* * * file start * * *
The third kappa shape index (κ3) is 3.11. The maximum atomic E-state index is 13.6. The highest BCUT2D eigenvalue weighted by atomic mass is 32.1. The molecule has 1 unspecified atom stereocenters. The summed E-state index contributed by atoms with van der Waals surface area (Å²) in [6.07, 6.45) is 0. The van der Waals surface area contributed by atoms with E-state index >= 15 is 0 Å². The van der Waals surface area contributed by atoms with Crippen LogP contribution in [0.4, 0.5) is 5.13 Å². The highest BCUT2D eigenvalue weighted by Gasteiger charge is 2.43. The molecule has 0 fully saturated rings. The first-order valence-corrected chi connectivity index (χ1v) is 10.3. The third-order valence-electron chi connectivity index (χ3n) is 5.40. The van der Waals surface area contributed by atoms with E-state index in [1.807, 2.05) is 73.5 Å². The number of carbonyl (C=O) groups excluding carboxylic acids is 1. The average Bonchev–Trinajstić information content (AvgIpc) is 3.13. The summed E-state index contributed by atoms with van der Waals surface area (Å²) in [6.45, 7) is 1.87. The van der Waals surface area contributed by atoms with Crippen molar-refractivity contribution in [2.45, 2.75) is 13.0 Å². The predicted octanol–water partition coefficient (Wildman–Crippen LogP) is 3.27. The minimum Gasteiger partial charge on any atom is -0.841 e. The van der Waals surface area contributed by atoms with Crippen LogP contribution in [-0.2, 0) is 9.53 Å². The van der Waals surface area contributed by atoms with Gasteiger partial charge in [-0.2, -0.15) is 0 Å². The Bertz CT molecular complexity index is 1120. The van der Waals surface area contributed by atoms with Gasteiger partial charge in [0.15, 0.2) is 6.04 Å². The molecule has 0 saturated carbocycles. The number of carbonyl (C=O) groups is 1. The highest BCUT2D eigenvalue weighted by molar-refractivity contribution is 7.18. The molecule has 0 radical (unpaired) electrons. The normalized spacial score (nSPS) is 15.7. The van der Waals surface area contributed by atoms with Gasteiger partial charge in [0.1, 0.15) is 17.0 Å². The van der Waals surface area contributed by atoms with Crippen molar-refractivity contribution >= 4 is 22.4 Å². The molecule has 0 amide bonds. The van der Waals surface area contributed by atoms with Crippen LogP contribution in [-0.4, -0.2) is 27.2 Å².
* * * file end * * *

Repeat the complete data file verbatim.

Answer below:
The third kappa shape index (κ3) is 3.11. The maximum atomic E-state index is 13.6. The highest BCUT2D eigenvalue weighted by atomic mass is 32.1. The molecule has 1 unspecified atom stereocenters. The summed E-state index contributed by atoms with van der Waals surface area (Å²) in [6.07, 6.45) is 0. The van der Waals surface area contributed by atoms with E-state index >= 15 is 0 Å². The van der Waals surface area contributed by atoms with Crippen LogP contribution in [0.4, 0.5) is 5.13 Å². The highest BCUT2D eigenvalue weighted by Gasteiger charge is 2.43. The molecule has 0 fully saturated rings. The first-order valence-corrected chi connectivity index (χ1v) is 10.3. The third-order valence-electron chi connectivity index (χ3n) is 5.40. The van der Waals surface area contributed by atoms with E-state index in [1.807, 2.05) is 73.5 Å². The number of carbonyl (C=O) groups excluding carboxylic acids is 1. The average Bonchev–Trinajstić information content (AvgIpc) is 3.13. The summed E-state index contributed by atoms with van der Waals surface area (Å²) in [6.45, 7) is 1.87. The van der Waals surface area contributed by atoms with Crippen molar-refractivity contribution in [2.45, 2.75) is 13.0 Å². The predicted octanol–water partition coefficient (Wildman–Crippen LogP) is 3.27. The minimum Gasteiger partial charge on any atom is -0.841 e. The van der Waals surface area contributed by atoms with Crippen LogP contribution in [-0.2, 0) is 9.53 Å². The van der Waals surface area contributed by atoms with Gasteiger partial charge in [-0.2, -0.15) is 0 Å². The Bertz CT molecular complexity index is 1120. The van der Waals surface area contributed by atoms with Gasteiger partial charge in [0.15, 0.2) is 6.04 Å². The molecule has 0 saturated carbocycles. The number of carbonyl (C=O) groups is 1. The highest BCUT2D eigenvalue weighted by molar-refractivity contribution is 7.18. The molecule has 0 radical (unpaired) electrons. The normalized spacial score (nSPS) is 15.7. The van der Waals surface area contributed by atoms with Gasteiger partial charge in [0.1, 0.15) is 17.0 Å². The van der Waals surface area contributed by atoms with Crippen molar-refractivity contribution >= 4 is 22.4 Å². The molecule has 0 amide bonds. The van der Waals surface area contributed by atoms with Crippen LogP contribution in [-0.4, -0.2) is 27.2 Å².